Commanding Task Force B was Maj. Gen. (then Brig. Gen.) James A. Van Fleet, Ass't CG of the 2nd, now commanding the 90th Inf. Div. This task force consisted of the 38th Inf. Combat Team; Bty. C, 323rd FA Bn.; 3rd Bn., 330th Inf. Regt.; 38th FA Bn., 2nd Div.; Co. C, 2nd Medical Bn.; Co. C, 2nd Engr. Bn., and Cos. B. and C, 705th TD Bn.

It moved against Daoulas on Aug. 22 and soon overran the first major objective, Hill 154, highest point on the peninsula. The tactic was to creep Indian-fashion through low-lying bushes which the enemy had failed to cut down around the hill, to encircle and surprise.

One PW taken from a concrete emplacement said: "I knew you were coming but I couldn't do anything. I could see no one to shoot. The first American soldier I saw was the one who captured me."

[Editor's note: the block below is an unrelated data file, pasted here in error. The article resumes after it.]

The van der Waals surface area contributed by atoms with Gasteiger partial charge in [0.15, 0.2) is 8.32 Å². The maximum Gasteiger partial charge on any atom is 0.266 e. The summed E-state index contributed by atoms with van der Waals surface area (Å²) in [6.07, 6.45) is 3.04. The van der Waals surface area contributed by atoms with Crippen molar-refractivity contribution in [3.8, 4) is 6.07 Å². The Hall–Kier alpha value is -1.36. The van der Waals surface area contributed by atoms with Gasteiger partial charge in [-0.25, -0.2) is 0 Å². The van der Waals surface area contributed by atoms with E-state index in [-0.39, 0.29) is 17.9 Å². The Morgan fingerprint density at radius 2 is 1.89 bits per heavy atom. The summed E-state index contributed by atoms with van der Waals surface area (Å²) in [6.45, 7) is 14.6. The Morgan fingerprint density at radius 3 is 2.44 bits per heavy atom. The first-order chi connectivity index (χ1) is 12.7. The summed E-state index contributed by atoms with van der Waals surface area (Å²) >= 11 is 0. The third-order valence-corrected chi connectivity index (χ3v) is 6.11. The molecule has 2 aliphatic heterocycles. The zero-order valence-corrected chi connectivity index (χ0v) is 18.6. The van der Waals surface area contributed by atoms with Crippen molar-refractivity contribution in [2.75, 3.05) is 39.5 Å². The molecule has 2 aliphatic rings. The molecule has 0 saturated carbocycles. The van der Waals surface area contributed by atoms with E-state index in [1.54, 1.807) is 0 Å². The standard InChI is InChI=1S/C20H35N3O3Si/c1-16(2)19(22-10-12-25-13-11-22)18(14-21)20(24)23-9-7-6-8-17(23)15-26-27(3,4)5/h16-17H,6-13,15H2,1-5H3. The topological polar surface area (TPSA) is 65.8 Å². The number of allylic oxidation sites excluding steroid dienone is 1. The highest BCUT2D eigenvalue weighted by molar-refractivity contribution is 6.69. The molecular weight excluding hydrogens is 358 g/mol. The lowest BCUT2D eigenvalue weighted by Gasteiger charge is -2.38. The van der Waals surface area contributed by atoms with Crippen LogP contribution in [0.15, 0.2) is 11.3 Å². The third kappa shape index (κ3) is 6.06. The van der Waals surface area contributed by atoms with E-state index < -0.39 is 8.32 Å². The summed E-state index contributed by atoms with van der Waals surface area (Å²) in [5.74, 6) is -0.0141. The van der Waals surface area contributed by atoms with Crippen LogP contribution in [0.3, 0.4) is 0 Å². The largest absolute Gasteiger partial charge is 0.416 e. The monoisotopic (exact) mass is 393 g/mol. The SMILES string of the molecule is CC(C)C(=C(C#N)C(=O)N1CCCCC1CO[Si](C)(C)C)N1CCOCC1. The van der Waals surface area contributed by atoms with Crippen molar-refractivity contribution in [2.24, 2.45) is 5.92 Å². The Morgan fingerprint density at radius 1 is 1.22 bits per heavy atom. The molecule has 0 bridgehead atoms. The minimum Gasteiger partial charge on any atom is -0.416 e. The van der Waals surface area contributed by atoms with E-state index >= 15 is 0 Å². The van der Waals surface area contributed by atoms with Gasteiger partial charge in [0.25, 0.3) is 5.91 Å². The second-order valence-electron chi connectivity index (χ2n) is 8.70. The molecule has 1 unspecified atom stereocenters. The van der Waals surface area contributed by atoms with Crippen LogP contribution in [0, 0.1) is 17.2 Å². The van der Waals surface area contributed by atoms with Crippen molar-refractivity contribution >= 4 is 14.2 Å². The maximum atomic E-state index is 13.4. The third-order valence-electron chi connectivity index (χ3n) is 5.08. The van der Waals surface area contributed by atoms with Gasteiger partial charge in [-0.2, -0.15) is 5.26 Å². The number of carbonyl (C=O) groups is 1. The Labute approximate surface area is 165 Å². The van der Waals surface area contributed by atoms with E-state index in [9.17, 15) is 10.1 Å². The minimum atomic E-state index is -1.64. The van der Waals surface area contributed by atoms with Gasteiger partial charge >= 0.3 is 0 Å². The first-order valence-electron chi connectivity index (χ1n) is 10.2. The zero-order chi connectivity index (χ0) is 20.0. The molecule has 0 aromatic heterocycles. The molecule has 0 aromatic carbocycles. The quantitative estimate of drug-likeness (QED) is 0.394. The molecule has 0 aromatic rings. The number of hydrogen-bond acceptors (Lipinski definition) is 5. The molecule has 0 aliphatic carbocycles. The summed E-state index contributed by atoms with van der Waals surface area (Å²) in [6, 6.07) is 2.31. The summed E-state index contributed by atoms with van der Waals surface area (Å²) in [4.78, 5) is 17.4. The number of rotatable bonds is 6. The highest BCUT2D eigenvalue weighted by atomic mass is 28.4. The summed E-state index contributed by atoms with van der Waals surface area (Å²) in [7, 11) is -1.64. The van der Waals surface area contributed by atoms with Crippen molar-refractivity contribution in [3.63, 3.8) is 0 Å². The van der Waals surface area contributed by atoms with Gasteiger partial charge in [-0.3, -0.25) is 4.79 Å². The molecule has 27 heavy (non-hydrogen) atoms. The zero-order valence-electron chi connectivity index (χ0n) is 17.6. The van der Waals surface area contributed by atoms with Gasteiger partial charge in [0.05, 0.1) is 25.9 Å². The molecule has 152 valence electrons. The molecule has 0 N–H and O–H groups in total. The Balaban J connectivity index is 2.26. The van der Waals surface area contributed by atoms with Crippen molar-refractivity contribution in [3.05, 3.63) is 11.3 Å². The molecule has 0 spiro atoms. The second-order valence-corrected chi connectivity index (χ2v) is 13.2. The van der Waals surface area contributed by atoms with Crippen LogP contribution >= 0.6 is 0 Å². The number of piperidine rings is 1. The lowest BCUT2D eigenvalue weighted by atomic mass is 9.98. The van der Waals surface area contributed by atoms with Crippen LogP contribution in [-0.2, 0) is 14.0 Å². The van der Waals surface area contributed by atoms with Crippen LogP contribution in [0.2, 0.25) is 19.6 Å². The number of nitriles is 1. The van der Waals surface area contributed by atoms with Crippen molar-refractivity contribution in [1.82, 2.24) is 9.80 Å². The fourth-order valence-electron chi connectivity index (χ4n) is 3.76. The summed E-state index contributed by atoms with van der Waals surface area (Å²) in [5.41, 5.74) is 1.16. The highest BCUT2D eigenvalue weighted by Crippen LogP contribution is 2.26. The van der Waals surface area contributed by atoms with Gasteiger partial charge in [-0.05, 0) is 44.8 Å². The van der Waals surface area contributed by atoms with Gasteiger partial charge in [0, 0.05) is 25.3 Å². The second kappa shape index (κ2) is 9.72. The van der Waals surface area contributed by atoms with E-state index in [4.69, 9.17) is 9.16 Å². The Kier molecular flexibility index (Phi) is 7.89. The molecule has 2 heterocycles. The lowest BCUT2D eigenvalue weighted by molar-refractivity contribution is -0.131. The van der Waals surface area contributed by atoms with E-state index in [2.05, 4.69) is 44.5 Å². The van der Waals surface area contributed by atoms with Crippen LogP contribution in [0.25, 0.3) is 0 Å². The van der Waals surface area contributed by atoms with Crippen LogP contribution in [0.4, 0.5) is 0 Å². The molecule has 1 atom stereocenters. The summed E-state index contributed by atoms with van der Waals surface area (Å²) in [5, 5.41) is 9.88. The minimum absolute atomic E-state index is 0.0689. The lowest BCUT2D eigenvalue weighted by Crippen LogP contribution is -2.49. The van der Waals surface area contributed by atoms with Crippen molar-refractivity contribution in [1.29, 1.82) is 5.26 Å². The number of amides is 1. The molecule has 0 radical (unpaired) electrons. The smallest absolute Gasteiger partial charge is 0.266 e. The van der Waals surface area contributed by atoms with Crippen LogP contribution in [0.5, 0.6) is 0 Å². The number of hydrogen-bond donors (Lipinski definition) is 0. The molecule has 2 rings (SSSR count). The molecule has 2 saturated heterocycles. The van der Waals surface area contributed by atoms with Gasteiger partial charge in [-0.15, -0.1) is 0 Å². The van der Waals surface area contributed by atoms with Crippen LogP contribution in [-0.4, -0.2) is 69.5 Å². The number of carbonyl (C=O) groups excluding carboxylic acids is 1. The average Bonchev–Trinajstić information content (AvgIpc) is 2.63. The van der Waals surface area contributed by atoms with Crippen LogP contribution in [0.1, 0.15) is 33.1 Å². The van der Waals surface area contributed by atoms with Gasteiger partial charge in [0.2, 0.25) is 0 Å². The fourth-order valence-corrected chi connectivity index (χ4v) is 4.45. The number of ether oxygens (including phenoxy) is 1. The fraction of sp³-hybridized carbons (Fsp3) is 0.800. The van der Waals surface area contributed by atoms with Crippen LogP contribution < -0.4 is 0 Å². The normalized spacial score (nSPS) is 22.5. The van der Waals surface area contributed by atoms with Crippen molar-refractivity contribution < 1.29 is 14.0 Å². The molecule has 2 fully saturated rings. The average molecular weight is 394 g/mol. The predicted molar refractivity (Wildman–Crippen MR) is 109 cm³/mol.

Too late the Germans attempted to reinforce the concrete pillboxes, barbed wire entanglements and trenches encircling the hill's peak. One infantry company held off reinforcements while another bagged the position. Entirely the doughboys' show without benefit of artillery or air support, the maneuver was highly successful. Hill 154 commanded the entire harbor area and was a valuable observation post.

Although much hard fighting lay ahead, capture of Hill 154 was the beginning of the end for the Daoulas Peninsula. Seven days later the task force swept to the tip to clean out pockets of resistance around Plougastel, and reap a harvest of over 3000 prisoners. The 38th Inf. returned to the division, which now closed in on the main defenses of Brest.

F